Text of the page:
Striking in what context¿ Striking in a Boxing match¿ A Kickbox, Muay Thai match¿ In MMA¿ On the street for self defense¿
Rules and circumstances determine the necessity of the way of striking.
Gloves for example influence your defensive work and therefore subsequently also your offensive work. Big gloves like in Boxing/Kickboxing/Muay Thai enable to easily block striking attacks, which is much harder with MMA gloves and even more harder bare knuckled, so in each case the offense has to be adapted. A rule whether the fight continues on the ground influences on how much you have to worry about your balance. In Muay Thai you don't have to worry that much, so fighters throw a lot of high kicks, because if it hits the head it almost equals a win via KO. In MMA people are more cautious in that aspect, because a high kick makes vulnerable to a take down. It's still an option if you're either confident in fighting on the ground or at least in knowing how to stand up again. On the street you absolutely want to avoid to go to the ground, because that means you lose one dimension of mobility and you never know whether your opponent doesn't have some friends around that stomp on your head while you are busy grappling with him.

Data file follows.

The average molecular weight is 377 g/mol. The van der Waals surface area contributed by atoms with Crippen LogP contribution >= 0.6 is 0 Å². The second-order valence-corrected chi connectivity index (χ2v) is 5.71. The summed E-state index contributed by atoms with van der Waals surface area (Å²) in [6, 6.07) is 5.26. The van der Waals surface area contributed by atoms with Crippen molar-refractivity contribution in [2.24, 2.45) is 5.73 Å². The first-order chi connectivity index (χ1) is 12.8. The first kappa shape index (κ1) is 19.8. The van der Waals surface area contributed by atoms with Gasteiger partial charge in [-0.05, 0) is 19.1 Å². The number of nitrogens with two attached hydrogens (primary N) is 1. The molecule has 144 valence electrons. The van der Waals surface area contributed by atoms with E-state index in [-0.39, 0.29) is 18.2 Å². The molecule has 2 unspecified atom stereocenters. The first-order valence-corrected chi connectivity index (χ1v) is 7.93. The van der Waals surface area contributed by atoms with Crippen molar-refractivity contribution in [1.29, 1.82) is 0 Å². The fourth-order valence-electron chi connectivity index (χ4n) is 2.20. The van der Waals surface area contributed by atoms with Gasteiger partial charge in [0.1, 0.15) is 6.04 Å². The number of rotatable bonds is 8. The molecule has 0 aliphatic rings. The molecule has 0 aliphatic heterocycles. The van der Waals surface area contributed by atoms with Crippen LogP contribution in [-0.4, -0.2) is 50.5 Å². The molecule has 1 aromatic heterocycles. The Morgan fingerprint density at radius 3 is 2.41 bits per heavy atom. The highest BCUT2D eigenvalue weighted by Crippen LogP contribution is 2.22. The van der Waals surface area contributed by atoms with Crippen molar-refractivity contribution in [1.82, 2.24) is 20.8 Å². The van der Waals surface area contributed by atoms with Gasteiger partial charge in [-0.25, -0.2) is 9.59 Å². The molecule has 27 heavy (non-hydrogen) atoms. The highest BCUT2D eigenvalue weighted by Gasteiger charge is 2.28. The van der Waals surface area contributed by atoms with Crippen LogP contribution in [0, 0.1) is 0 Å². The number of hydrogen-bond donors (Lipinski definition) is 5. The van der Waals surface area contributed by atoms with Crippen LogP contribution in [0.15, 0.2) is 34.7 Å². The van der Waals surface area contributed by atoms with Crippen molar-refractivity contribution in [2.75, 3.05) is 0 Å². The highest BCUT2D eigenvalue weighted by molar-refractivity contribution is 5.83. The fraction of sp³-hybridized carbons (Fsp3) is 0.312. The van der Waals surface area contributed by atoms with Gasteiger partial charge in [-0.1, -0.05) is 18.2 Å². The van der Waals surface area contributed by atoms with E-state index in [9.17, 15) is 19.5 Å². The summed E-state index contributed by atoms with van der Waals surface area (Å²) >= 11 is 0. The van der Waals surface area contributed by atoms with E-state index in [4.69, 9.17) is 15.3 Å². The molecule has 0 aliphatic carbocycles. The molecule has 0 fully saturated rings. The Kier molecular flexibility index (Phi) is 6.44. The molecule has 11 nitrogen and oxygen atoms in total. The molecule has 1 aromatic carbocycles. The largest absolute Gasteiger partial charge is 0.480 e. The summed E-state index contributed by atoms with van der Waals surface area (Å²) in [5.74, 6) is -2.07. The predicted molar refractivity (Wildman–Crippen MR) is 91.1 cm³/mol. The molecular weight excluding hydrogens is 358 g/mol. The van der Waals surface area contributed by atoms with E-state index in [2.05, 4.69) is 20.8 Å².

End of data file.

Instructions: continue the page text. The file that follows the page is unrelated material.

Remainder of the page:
Then, what consequences has your punch to you¿ Bandaged and gloved fists are well protected, bare knuckles were not evolved by nature to hit hard targets as a forehead and can easily brake and you don't want the broken teeth of your opponent cut open your fingers and contaminate you with any diseases. So in self defense open hand strikes and slaps have a bigger value than in a sportive competition with gloves. Then again, slaps can directly be transferred into grips if the opponent wears clothes.
And so on...
So the answer to the topic question is not so easy to be found as it seems on first glances. There are many factors that have an influence.